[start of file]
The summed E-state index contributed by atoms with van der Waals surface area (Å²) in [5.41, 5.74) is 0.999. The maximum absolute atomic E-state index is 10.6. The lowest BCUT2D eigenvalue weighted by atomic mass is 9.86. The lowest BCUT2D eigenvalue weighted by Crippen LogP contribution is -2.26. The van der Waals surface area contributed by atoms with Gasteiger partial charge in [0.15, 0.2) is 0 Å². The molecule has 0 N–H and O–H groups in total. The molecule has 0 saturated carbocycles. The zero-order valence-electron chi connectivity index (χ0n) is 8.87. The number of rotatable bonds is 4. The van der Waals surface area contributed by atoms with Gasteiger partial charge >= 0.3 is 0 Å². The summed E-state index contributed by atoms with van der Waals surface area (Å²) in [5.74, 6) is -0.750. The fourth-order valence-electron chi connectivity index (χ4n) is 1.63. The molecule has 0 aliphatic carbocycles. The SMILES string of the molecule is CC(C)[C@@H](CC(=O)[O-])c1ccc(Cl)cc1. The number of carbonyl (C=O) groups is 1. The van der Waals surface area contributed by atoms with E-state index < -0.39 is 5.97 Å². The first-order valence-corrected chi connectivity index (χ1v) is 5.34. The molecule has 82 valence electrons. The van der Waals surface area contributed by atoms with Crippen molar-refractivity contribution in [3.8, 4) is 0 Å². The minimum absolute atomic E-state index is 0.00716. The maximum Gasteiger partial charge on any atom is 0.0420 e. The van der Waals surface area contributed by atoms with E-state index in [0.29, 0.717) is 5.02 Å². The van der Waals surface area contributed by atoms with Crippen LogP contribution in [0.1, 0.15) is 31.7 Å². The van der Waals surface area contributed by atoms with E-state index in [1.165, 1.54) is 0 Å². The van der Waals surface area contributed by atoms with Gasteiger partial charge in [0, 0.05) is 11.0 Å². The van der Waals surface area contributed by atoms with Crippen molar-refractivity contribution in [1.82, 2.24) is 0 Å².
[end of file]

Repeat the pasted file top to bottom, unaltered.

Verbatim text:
The summed E-state index contributed by atoms with van der Waals surface area (Å²) in [5.41, 5.74) is 0.999. The maximum absolute atomic E-state index is 10.6. The lowest BCUT2D eigenvalue weighted by atomic mass is 9.86. The lowest BCUT2D eigenvalue weighted by Crippen LogP contribution is -2.26. The van der Waals surface area contributed by atoms with Gasteiger partial charge in [0.15, 0.2) is 0 Å². The molecule has 0 N–H and O–H groups in total. The molecule has 0 saturated carbocycles. The zero-order valence-electron chi connectivity index (χ0n) is 8.87. The number of rotatable bonds is 4. The van der Waals surface area contributed by atoms with Gasteiger partial charge >= 0.3 is 0 Å². The summed E-state index contributed by atoms with van der Waals surface area (Å²) in [5.74, 6) is -0.750. The fourth-order valence-electron chi connectivity index (χ4n) is 1.63. The molecule has 0 aliphatic carbocycles. The SMILES string of the molecule is CC(C)[C@@H](CC(=O)[O-])c1ccc(Cl)cc1. The number of carbonyl (C=O) groups is 1. The van der Waals surface area contributed by atoms with E-state index < -0.39 is 5.97 Å². The first-order valence-corrected chi connectivity index (χ1v) is 5.34. The molecule has 82 valence electrons. The van der Waals surface area contributed by atoms with Crippen molar-refractivity contribution in [3.8, 4) is 0 Å². The minimum absolute atomic E-state index is 0.00716. The maximum Gasteiger partial charge on any atom is 0.0420 e. The van der Waals surface area contributed by atoms with E-state index in [0.29, 0.717) is 5.02 Å². The van der Waals surface area contributed by atoms with Crippen LogP contribution in [0.1, 0.15) is 31.7 Å². The van der Waals surface area contributed by atoms with E-state index in [1.165, 1.54) is 0 Å². The van der Waals surface area contributed by atoms with Gasteiger partial charge in [0, 0.05) is 11.0 Å². The van der Waals surface area contributed by atoms with Crippen molar-refractivity contribution in [1.82, 2.24) is 0 Å².